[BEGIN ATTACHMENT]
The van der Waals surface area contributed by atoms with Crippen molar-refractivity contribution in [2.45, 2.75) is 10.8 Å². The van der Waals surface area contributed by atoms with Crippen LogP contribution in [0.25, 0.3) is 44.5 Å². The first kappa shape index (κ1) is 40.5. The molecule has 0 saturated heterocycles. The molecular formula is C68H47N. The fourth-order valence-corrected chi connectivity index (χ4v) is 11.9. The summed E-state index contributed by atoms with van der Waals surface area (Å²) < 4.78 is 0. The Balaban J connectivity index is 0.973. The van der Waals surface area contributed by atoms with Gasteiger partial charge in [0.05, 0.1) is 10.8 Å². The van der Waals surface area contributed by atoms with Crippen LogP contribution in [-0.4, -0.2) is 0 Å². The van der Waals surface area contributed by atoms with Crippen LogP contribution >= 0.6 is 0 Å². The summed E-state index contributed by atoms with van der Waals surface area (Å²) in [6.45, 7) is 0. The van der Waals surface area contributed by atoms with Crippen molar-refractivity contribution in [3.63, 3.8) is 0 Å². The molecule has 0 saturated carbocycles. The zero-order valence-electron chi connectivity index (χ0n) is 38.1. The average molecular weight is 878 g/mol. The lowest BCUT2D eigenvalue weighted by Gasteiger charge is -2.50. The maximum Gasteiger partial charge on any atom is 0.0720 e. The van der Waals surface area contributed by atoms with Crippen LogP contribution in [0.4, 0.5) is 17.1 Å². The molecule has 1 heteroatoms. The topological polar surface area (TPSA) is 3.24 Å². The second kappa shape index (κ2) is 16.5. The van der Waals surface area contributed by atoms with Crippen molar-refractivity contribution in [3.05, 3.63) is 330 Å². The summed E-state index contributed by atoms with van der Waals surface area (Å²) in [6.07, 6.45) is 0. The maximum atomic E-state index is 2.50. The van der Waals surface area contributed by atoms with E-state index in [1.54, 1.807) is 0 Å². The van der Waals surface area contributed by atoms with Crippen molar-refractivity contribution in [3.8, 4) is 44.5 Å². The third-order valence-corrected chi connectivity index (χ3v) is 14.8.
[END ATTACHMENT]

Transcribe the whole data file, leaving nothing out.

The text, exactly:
The van der Waals surface area contributed by atoms with Crippen molar-refractivity contribution in [2.45, 2.75) is 10.8 Å². The van der Waals surface area contributed by atoms with Crippen LogP contribution in [0.25, 0.3) is 44.5 Å². The first kappa shape index (κ1) is 40.5. The molecule has 0 saturated heterocycles. The molecular formula is C68H47N. The fourth-order valence-corrected chi connectivity index (χ4v) is 11.9. The summed E-state index contributed by atoms with van der Waals surface area (Å²) < 4.78 is 0. The Balaban J connectivity index is 0.973. The van der Waals surface area contributed by atoms with Gasteiger partial charge in [0.05, 0.1) is 10.8 Å². The van der Waals surface area contributed by atoms with Crippen LogP contribution in [-0.4, -0.2) is 0 Å². The van der Waals surface area contributed by atoms with Crippen LogP contribution >= 0.6 is 0 Å². The summed E-state index contributed by atoms with van der Waals surface area (Å²) in [6.45, 7) is 0. The van der Waals surface area contributed by atoms with Crippen molar-refractivity contribution in [3.63, 3.8) is 0 Å². The molecule has 0 saturated carbocycles. The zero-order valence-electron chi connectivity index (χ0n) is 38.1. The average molecular weight is 878 g/mol. The lowest BCUT2D eigenvalue weighted by Gasteiger charge is -2.50. The maximum Gasteiger partial charge on any atom is 0.0720 e. The van der Waals surface area contributed by atoms with Crippen LogP contribution in [0.4, 0.5) is 17.1 Å². The molecule has 1 heteroatoms. The topological polar surface area (TPSA) is 3.24 Å². The second kappa shape index (κ2) is 16.5. The van der Waals surface area contributed by atoms with Crippen molar-refractivity contribution in [3.05, 3.63) is 330 Å². The summed E-state index contributed by atoms with van der Waals surface area (Å²) in [6.07, 6.45) is 0. The maximum atomic E-state index is 2.50. The van der Waals surface area contributed by atoms with E-state index in [1.54, 1.807) is 0 Å². The van der Waals surface area contributed by atoms with Crippen molar-refractivity contribution in [3.8, 4) is 44.5 Å². The third-order valence-corrected chi connectivity index (χ3v) is 14.8.